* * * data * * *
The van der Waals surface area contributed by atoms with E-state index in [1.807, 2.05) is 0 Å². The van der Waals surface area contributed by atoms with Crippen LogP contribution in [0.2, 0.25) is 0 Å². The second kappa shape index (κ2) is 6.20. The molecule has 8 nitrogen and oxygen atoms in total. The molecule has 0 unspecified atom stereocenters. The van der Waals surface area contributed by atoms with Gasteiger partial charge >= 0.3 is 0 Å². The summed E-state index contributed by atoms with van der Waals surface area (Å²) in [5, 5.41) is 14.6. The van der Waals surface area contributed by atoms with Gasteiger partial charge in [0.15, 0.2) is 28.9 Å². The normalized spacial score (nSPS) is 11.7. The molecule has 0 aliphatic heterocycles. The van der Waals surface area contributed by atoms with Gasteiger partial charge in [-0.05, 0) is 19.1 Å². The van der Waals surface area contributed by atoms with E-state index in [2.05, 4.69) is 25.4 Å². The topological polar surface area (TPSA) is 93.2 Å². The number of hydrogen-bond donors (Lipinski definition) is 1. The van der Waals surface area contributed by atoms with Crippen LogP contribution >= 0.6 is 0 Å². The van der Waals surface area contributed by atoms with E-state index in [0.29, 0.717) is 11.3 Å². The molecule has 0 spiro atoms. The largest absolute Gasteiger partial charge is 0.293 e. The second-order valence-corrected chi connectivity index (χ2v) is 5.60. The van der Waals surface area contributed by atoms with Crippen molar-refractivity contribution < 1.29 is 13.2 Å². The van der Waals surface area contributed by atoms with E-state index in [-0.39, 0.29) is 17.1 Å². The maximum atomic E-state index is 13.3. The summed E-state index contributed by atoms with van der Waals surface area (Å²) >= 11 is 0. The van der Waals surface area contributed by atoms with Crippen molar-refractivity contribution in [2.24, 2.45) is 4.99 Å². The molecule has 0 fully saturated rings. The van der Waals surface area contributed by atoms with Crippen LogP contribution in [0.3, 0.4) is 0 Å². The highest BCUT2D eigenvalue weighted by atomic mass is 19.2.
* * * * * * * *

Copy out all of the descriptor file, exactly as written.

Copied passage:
The van der Waals surface area contributed by atoms with E-state index in [1.807, 2.05) is 0 Å². The van der Waals surface area contributed by atoms with Crippen LogP contribution in [0.2, 0.25) is 0 Å². The second kappa shape index (κ2) is 6.20. The molecule has 8 nitrogen and oxygen atoms in total. The molecule has 0 unspecified atom stereocenters. The van der Waals surface area contributed by atoms with Gasteiger partial charge >= 0.3 is 0 Å². The summed E-state index contributed by atoms with van der Waals surface area (Å²) in [5, 5.41) is 14.6. The van der Waals surface area contributed by atoms with Gasteiger partial charge in [0.15, 0.2) is 28.9 Å². The normalized spacial score (nSPS) is 11.7. The molecule has 0 aliphatic heterocycles. The van der Waals surface area contributed by atoms with Gasteiger partial charge in [-0.05, 0) is 19.1 Å². The van der Waals surface area contributed by atoms with E-state index in [2.05, 4.69) is 25.4 Å². The topological polar surface area (TPSA) is 93.2 Å². The number of hydrogen-bond donors (Lipinski definition) is 1. The van der Waals surface area contributed by atoms with Crippen LogP contribution >= 0.6 is 0 Å². The van der Waals surface area contributed by atoms with E-state index in [0.29, 0.717) is 11.3 Å². The molecule has 0 spiro atoms. The largest absolute Gasteiger partial charge is 0.293 e. The second-order valence-corrected chi connectivity index (χ2v) is 5.60. The van der Waals surface area contributed by atoms with Crippen molar-refractivity contribution < 1.29 is 13.2 Å². The van der Waals surface area contributed by atoms with E-state index in [-0.39, 0.29) is 17.1 Å². The maximum atomic E-state index is 13.3. The summed E-state index contributed by atoms with van der Waals surface area (Å²) >= 11 is 0. The van der Waals surface area contributed by atoms with Crippen molar-refractivity contribution in [2.24, 2.45) is 4.99 Å². The molecule has 0 fully saturated rings. The van der Waals surface area contributed by atoms with Crippen LogP contribution in [0.3, 0.4) is 0 Å². The highest BCUT2D eigenvalue weighted by atomic mass is 19.2.